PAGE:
Dear Paisley: Month 22

February 9th, 2012

OK, let’s do this again! January was another whirlwind with you. They’re all whirlwinds. Every day, every hour. Time has never moved so quickly as when I became your mom.

This month we enrolled you in gymnastics! It was a Christmas gift from Papa Jerry and Grandma Pam. You absolutely love it. On Thursday mornings we start psyching you up for our big adventure that night. When I ask you where we’re going you announce “Gy-Na-Tics!” I like to ask you what we’ll do there and you tell me “bounce! jump! swing! bubbles!”, all of which is true. On a grander scale, you walk on the balance beams, you slide down slides, you race up the ramp and jump into the foam pit. At the end of class you chase bubbles around the room squealing in a way that tells me you’ve never in your life been happier. My favorite part of our Thursday gymnastics class is that daddy goes with us, and we all grab dinner at Chipotle before we go.

We try to get you out of the house daily. Being winter, it’s not like we can always go outside to play; although the warm weather this year has afforded us a lot of days for walks and trips to the park. I’ll ask you if you want to go anywhere and you’ll tell me “shopping! I like it Target!” And to that I say – my work here is done!

My new obsession is checking on you before I go to bed at night. It used to wake you up, so I left you alone. But now you sleep through it, or if you do wake up it doesn’t bother you. Every single night you’re in a different twisted position with limbs here, fuzzies there, and hair all over. It’s incredibly endearing. I noticed a few nights in a row that you weren’t under your fuzzy but instead had it wadded up in a ball under your head. Girl needs a pillow! I shopped everywhere for a little Paisley-sized pillow, and eventually found what we needed at a fabric store. You’re thrilled. You feel like a really big deal. Now, I only find you sleeping on your pillow, under your blanket, and you insist on taking it to “mama’s bed” every morning.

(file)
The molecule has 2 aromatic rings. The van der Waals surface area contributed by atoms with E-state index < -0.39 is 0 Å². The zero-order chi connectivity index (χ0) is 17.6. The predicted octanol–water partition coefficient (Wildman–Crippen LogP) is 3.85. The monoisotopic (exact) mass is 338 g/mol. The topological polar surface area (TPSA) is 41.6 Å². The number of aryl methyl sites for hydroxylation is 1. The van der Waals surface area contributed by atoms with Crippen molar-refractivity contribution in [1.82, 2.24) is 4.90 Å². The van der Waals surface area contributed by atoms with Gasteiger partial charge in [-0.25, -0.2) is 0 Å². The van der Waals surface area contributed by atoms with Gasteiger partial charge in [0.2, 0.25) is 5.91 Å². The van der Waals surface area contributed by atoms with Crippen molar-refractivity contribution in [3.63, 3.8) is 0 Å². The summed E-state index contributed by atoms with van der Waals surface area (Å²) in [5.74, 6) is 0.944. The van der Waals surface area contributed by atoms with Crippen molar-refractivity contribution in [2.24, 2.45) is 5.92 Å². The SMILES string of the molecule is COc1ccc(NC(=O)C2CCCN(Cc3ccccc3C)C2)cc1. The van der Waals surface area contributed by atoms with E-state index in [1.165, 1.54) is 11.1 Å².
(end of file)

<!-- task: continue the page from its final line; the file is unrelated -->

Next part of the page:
You like hanging out in my office. You’ll squeal with excitement, “mama’s office!” You know where I keep all of the Sharpies and help yourself to them. Fortunately I have tons of boxes in there and you know you can color on them freely. You’re a big fan of stickers, so you rarely leave my office without requesting one of the stickers sitting on the bookshelf. We also have a keyboard that sits behind the couch in the living room, for some reason. You’ll grab my hands and practically drag me back there saying “Work! work!” You love standing back there banging on the keyboard, especially if I type on it with you. This is work to you; it makes me laugh to think that you think I just mindlessly pound on this little keys for hours a day. You get that it’s important though, and feel like a big deal that you get to work too. Sometimes we’ll play “find the letter,” I’ll announce a letter, like H, and you scan the keys very carefully until find it and then press it.

You’re sneaky. A sneaky little bug. It’s not malicious, but it is mildly mischievous. For instance, before bed the other night I saw you chewing something. I asked what it was. You pointed, turned your head and told me “I eat daddy chock-it!” I followed your direction and there on the table was a plate with 24-hour-old brownie crumbs. Awesome. He and I laughed so hard and you just kept chewing like it was the most normal thing in the world.

The last time I was regularly writing these letters to you was in September, and at that time I made a modest list of the single words that you were saying. You’ve blown that list out of the water. You say full, complete sentences and carry on conversations with us. It would be easier to tell you what you don’t say rather than try to capture your incredible vocabulary here. Some favorite phrases include:

See yater mama/daddy

Daddy I need my baby please

I not; I not to

Love you too

Thank you much

Movie titles: Beauty Belle, Woody Buzz, Bungle (Jungle Book), Kingy (Lion King)

When you ask me to stand up, you actually want me to sit up

I sad; I crying

I a short baby

You’re hard to look at sometimes, my brain has trouble wrapping around what it is I see. You’re this teeny tiny girl (you haven’t gained a pound in three months but you keep getting taller) with this great big independent, silly, funny personality. You’re not a baby any more. I’m trying to convince myself to realize this. I’ve got 90 days until you turn 2, so there’s time to keep pretending like you’re a baby. But we both know I’m just lying to myself.

Love you bug-